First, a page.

As reported earlier on this blog, Sonya spent last weekend over in Burlington at NOFA-Vermont‘s annual winter conference. (The “NOFA”, by the way, stands for Northeast Organic Farming Association.) As a member of MOFGA’s Journeyperson Program, Son gets an educational stipend that she can use for books, conferences, and whatnot, so she jumped at the chance to attend, meet and mingle with other farmers, attend workshops, and hear the conference keynote speakers, Bill McKibben and Shannon Hayes. She had a great time and is happy she went. There were over a thousand participants, and the conference also served as a de facto birthday celebration for the organization’s 40th year of operation.
Shannon Hayes is a farmer and author whose most popular title is Radical Homemaker: Reclaiming Domesticity from a Consumer Culture (Sonya is currently reading it.) Sonya reports that she was a great speaker whose address featured words of encouragement that the paths followed by many in attendance…sustainability, self-sufficiency, a focus on local economies…is the absolute right path to be on and that more and more Americans are realizing this. Bill McKibben is an author, educator, and environmental activist. His 1989 book The End of Nature is considered an ecological classic, and he has long been a voice of reason regarding the need for swift action to protect the environment and curb human contributions to climate change. He provided encouragement, too, noting that in 2010 the number of farms in America actually grew for the first time in decades. He talked some about his organization 350.0rg which has organized action events and work parties around the world to bring attention to the issue of climate change (the number 350 refers to 350 parts per million, considered by scientists to be the upper limit of the amount of CO2 the atmosphere can safely handle…we’re up around 390 parts per million as of this writing). McKibben noted that many countries around the world have committed themselves to reducing their emissions and addressing the global warming problem, but that these countries tend to be the poorer ones who haven’t caused much of the problem in the first place. Real changes remain gridlocked in the big, well-off nations like our own. The irony is startling and humbling…the poorer people and nations on the planet are willing to work to head off damage to the world that they didn’t even cause. McKibben noted that the reality is that the damage at this point might be too great…stopping climate change might be a lost cause. However, the only morally correct course of action is to keep on fighting and pushing for positive changes. His speech was depressing, Sonya admits, but still full of hope, and she was struck by how much emotion was present in the room (remember, about a thousand people were in attendance) at the end of his remarks. She also found considerable solace in the fact that she was surrounded by so many folks, most of them fellow farmers, who “get it” and, as Gandhi so simply and eloquently put it, are working to “be the change they want to see in the world.”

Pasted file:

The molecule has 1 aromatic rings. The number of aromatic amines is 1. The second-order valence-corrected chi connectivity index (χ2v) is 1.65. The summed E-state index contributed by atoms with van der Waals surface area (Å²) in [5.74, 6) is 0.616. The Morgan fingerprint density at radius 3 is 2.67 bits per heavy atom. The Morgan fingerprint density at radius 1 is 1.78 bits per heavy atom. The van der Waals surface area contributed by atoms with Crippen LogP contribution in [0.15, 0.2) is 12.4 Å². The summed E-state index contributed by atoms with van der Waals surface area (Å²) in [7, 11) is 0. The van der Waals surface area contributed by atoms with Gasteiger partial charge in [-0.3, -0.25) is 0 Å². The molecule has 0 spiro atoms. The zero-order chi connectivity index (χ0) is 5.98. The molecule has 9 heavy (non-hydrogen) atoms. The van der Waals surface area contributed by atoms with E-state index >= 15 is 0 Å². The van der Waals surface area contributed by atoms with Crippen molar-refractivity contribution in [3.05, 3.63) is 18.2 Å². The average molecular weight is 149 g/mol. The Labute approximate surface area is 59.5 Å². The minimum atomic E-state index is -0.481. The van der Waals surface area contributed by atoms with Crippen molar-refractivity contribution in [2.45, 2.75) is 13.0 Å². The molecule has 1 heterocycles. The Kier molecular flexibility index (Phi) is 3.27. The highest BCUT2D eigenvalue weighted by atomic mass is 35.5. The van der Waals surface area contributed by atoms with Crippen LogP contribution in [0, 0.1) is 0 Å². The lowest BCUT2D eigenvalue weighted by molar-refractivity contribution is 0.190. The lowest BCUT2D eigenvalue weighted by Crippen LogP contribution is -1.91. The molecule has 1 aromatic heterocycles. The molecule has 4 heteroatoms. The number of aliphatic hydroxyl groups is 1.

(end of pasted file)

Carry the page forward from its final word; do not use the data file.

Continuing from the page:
Sonya attended a trio of classes at the conference. The first was all about nutrient management in high tunnels/greenhouses and was moderated by Vern Grubinger, the vegetable and berry specialist for the University of Vermont Extension. (I attended a similar presentation at this fall’s Farmer to Farmer Conference, also moderated in part by Mr. Grubinger.) A high tunnel or greenhouse is a very different environment than out in the field, so specific approaches to soil testing and crop management apply. Son was especially struck by the advice to do tissue sample testing on our young tomato plants (we’ve always just tested the soil, not the plants themselves) and to use a soil test specifically focused on greenhouse needs. John Bliss and Stacy Brenner of Broadturn Farm down in Scarborough presented a talk on organic flower production that Sonya also attended. Flowers are a big money crop on their farm, which Sonya took note of, and they also recommended using pigs to prep perennial bed areas before tilling. We plan to raise a couple of pigs this season, so any use we could put them to is a good thing! Along those same lines, Sonya’s final class at the NOFA-VT conference focused on raising pigs in the woods, which is what we have in mind for our duo when they arrive here in May. Son picked up some good housing and fencing ideas as well as more information about how effective pigs can be at clearing out thickets and helping to knock out invasive species (here, we have honeysuckle and, back in the woods, Japanese barberry).
On top of everything else, Sonya was also able to attend a yoga class during the lunch break on one of the conference days. She also received a free health screening and skin cancer check, a nice perk for her and the many farmers like us who don’t have health insurance. Overall, she had a great time at the conference, learning much and feeling hopeful and empowered by the energy of the participants. Farm on!